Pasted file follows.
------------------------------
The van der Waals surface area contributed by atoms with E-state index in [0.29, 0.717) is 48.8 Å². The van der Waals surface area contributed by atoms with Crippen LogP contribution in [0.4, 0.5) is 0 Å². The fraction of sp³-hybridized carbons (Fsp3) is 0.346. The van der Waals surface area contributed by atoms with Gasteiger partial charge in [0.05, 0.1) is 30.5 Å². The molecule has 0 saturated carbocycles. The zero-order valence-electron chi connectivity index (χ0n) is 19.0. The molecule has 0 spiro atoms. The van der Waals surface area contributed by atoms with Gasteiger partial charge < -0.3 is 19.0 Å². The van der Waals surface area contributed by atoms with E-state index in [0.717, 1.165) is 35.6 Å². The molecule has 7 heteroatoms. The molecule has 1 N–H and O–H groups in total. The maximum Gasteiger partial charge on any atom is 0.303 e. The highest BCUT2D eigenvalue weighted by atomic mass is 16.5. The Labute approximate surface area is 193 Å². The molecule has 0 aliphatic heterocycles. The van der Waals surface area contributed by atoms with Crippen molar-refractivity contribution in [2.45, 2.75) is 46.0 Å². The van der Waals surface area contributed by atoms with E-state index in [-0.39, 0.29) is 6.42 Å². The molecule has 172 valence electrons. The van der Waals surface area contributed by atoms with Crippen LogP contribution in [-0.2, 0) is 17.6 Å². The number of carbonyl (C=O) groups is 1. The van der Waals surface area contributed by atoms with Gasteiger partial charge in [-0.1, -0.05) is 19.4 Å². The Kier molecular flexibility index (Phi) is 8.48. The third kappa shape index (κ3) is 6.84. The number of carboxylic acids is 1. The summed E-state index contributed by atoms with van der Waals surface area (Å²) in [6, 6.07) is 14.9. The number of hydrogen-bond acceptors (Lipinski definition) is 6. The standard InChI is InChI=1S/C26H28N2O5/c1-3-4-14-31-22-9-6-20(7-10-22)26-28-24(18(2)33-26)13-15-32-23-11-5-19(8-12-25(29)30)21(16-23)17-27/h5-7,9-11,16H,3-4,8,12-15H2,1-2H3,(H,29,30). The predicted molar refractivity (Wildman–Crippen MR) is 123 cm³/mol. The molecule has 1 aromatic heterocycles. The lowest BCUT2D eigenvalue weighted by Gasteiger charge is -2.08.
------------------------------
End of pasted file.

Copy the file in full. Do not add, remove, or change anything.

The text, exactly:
The van der Waals surface area contributed by atoms with E-state index in [0.29, 0.717) is 48.8 Å². The van der Waals surface area contributed by atoms with Crippen LogP contribution in [0.4, 0.5) is 0 Å². The fraction of sp³-hybridized carbons (Fsp3) is 0.346. The van der Waals surface area contributed by atoms with Gasteiger partial charge in [0.05, 0.1) is 30.5 Å². The molecule has 0 saturated carbocycles. The zero-order valence-electron chi connectivity index (χ0n) is 19.0. The molecule has 0 spiro atoms. The van der Waals surface area contributed by atoms with Gasteiger partial charge < -0.3 is 19.0 Å². The van der Waals surface area contributed by atoms with E-state index in [0.717, 1.165) is 35.6 Å². The molecule has 7 heteroatoms. The molecule has 1 N–H and O–H groups in total. The maximum Gasteiger partial charge on any atom is 0.303 e. The highest BCUT2D eigenvalue weighted by atomic mass is 16.5. The Labute approximate surface area is 193 Å². The molecule has 0 aliphatic heterocycles. The van der Waals surface area contributed by atoms with Crippen molar-refractivity contribution in [2.45, 2.75) is 46.0 Å². The van der Waals surface area contributed by atoms with E-state index in [-0.39, 0.29) is 6.42 Å². The molecule has 172 valence electrons. The van der Waals surface area contributed by atoms with Crippen LogP contribution in [-0.2, 0) is 17.6 Å². The number of carbonyl (C=O) groups is 1. The van der Waals surface area contributed by atoms with Gasteiger partial charge in [-0.1, -0.05) is 19.4 Å². The Kier molecular flexibility index (Phi) is 8.48. The third kappa shape index (κ3) is 6.84. The number of carboxylic acids is 1. The summed E-state index contributed by atoms with van der Waals surface area (Å²) in [6, 6.07) is 14.9. The number of hydrogen-bond acceptors (Lipinski definition) is 6. The standard InChI is InChI=1S/C26H28N2O5/c1-3-4-14-31-22-9-6-20(7-10-22)26-28-24(18(2)33-26)13-15-32-23-11-5-19(8-12-25(29)30)21(16-23)17-27/h5-7,9-11,16H,3-4,8,12-15H2,1-2H3,(H,29,30). The predicted molar refractivity (Wildman–Crippen MR) is 123 cm³/mol. The molecule has 1 aromatic heterocycles. The lowest BCUT2D eigenvalue weighted by Gasteiger charge is -2.08.